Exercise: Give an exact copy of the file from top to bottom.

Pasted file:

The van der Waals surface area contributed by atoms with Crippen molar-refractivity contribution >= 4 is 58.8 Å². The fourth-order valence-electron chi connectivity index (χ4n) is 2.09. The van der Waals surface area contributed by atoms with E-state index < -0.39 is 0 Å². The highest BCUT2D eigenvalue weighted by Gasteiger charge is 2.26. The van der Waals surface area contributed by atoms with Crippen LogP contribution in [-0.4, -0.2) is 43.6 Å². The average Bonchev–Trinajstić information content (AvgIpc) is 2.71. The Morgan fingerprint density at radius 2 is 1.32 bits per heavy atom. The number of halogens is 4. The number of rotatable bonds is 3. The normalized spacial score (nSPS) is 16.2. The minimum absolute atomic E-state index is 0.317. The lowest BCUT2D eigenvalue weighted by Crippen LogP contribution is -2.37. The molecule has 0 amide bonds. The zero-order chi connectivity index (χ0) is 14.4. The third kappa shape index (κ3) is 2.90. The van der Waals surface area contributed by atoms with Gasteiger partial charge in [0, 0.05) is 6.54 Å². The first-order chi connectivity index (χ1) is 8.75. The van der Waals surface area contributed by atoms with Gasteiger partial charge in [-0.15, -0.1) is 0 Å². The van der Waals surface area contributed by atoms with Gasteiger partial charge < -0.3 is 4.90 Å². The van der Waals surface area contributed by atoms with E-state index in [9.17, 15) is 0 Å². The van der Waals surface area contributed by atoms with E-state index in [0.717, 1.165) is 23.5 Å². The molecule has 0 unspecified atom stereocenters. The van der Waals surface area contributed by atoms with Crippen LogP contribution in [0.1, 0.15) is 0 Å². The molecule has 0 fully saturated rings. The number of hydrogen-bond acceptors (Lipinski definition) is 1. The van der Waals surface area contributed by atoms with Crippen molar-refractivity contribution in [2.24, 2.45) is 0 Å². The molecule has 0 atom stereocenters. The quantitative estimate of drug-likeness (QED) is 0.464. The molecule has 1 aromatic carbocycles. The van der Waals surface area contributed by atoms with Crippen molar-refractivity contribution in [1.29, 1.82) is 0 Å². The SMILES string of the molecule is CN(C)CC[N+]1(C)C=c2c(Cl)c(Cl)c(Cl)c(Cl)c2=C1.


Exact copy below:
The van der Waals surface area contributed by atoms with Crippen molar-refractivity contribution >= 4 is 58.8 Å². The fourth-order valence-electron chi connectivity index (χ4n) is 2.09. The van der Waals surface area contributed by atoms with E-state index < -0.39 is 0 Å². The highest BCUT2D eigenvalue weighted by Gasteiger charge is 2.26. The van der Waals surface area contributed by atoms with Crippen LogP contribution in [-0.4, -0.2) is 43.6 Å². The average Bonchev–Trinajstić information content (AvgIpc) is 2.71. The Morgan fingerprint density at radius 2 is 1.32 bits per heavy atom. The number of halogens is 4. The number of rotatable bonds is 3. The normalized spacial score (nSPS) is 16.2. The minimum absolute atomic E-state index is 0.317. The lowest BCUT2D eigenvalue weighted by Crippen LogP contribution is -2.37. The molecule has 0 amide bonds. The zero-order chi connectivity index (χ0) is 14.4. The third kappa shape index (κ3) is 2.90. The van der Waals surface area contributed by atoms with Gasteiger partial charge in [0, 0.05) is 6.54 Å². The first-order chi connectivity index (χ1) is 8.75. The van der Waals surface area contributed by atoms with Gasteiger partial charge in [-0.15, -0.1) is 0 Å². The van der Waals surface area contributed by atoms with Gasteiger partial charge < -0.3 is 4.90 Å². The van der Waals surface area contributed by atoms with E-state index in [9.17, 15) is 0 Å². The van der Waals surface area contributed by atoms with E-state index in [0.717, 1.165) is 23.5 Å². The molecule has 0 unspecified atom stereocenters. The van der Waals surface area contributed by atoms with Crippen LogP contribution in [0.1, 0.15) is 0 Å². The molecule has 0 fully saturated rings. The number of hydrogen-bond acceptors (Lipinski definition) is 1. The van der Waals surface area contributed by atoms with Crippen molar-refractivity contribution in [2.24, 2.45) is 0 Å². The molecule has 0 atom stereocenters. The quantitative estimate of drug-likeness (QED) is 0.464. The molecule has 1 aromatic carbocycles. The van der Waals surface area contributed by atoms with Crippen molar-refractivity contribution in [1.29, 1.82) is 0 Å². The SMILES string of the molecule is CN(C)CC[N+]1(C)C=c2c(Cl)c(Cl)c(Cl)c(Cl)c2=C1.